I tell you, there are nooks and crannies for everyone. The relaxation room near the pool. The beautiful tiles outside the Palm Hill Cafe. The walk to the carpark, even. It is quiet and alive at the same time. And the people? Baffling. Feels like I was stuck in the 90s before people relied on phones and actually knew how to deal with themselves/others.
Saiful has insight into room choice, and understands exactly why the space is unique, as well as the direction it needs to go in. Amira, at check-in, is a joy and quick to offer options. If you’re a Golden Circle member, NorSarena, quick on her feet, will sort you/ any questions. Marzuki on logistics outside the lobby is perceptive, and actually takes the extra effort to suggest locations for a walk, speaking directly to the buggy driver to ensure I could be dropped off for a walk and picked up promptly. (Driver – I had Izan, who was willing to go the extra mile to let me peek at the grounds. He was so tickled that he could help me enjoy myself more. Gosh.)
I’m sure it’s very obvious to you that I love the service industry and that I spend a lot of time observing and dreaming up suggestions and ideas. (1) There are things I will put up with if I feel the staff are trying and are resources (2) I am sitting in the lobby of this Shang long after check out just because I can. With a glass of ice water which they asked me if I wanted. By name. These things count.
I do not come across spaces like this often. I would come back here in a heartbeat, and I am fussy. Very. It may be imperfect but to me, it hits the spot.
It’s gorgeous for families. Special. Bring your team here – especially if you’re in marketing or communications or anything that requires human connection. Let them understand how – when it’s done right – a place, a service, a product can hum at just the right note, and people will come back for more.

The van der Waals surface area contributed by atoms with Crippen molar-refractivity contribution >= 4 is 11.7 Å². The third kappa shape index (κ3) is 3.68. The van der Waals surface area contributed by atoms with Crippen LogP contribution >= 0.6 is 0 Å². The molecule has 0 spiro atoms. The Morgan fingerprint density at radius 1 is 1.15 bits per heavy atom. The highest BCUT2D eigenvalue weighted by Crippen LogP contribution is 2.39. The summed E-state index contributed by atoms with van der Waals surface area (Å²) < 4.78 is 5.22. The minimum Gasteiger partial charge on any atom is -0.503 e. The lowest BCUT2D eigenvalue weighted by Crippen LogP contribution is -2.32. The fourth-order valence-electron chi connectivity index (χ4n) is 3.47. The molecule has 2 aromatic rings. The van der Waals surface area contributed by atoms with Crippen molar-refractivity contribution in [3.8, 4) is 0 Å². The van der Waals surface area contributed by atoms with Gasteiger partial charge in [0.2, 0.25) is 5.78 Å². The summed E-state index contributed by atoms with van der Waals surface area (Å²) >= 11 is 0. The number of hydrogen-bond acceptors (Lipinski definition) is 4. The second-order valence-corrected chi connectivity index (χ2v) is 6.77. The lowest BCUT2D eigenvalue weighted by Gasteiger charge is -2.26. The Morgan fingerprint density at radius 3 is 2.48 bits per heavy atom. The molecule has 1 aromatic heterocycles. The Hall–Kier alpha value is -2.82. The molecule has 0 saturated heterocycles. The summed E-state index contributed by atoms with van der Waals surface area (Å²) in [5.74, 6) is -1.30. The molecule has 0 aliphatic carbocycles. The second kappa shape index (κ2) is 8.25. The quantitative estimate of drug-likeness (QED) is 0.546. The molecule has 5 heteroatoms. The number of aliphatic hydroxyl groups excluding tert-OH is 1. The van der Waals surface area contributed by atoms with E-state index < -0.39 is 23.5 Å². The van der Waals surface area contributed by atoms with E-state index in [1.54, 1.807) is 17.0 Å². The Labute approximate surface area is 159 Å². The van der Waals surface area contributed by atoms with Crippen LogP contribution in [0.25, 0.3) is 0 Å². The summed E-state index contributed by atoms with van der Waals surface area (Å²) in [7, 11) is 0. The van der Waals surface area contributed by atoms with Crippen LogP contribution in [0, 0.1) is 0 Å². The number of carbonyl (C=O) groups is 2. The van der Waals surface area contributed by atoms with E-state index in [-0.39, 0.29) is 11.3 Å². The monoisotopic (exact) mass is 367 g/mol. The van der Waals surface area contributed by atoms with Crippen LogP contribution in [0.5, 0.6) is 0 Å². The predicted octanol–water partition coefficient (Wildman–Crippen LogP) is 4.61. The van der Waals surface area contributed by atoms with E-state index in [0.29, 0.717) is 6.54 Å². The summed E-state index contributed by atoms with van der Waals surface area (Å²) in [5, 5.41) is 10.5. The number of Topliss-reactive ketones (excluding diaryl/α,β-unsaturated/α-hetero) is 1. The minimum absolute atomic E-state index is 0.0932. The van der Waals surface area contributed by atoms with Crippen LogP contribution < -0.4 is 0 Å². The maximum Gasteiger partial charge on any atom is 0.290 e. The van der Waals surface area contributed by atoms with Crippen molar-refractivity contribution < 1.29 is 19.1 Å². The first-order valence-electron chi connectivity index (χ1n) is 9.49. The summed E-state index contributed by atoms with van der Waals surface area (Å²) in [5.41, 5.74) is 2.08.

So come here. Gardens, more tea than you can dream of, view, people, heart. Sunlight.
I have a few art pieces here for you that you can actually purchase if you like. Some are rather inexpensive. Etsy puts me in these imaginary redecorating moods, you know what I mean? Tell me what you think. I’ll tell you what I think now, then ^_^
I suppose this has absolutely nothing to do with my Catwoman obsession. Warm painting, cold eyes? I can’t quite decide. Print from The Black Apple, who ships from Portland, Oregon.
In Justice League : Doom, the Flash had to run into an iceberg to detonate a bomb on his wrist, and he got quippy about it with Bats. We all know how fun it is when anyone gets quippy with Batman. Looking at icebergs make me reflective, and a little sad. I think of ice shelves melting, breaking off due to global warming. And sinking ships. But more importantly, I love the misty, nebulaic view of this iceberg. Almost friendly, but mildly morose as well. Like a cream-coloured Eeyore. This gorgeous print is from Jeremy Miranda who ships from Dover, New Hampshire.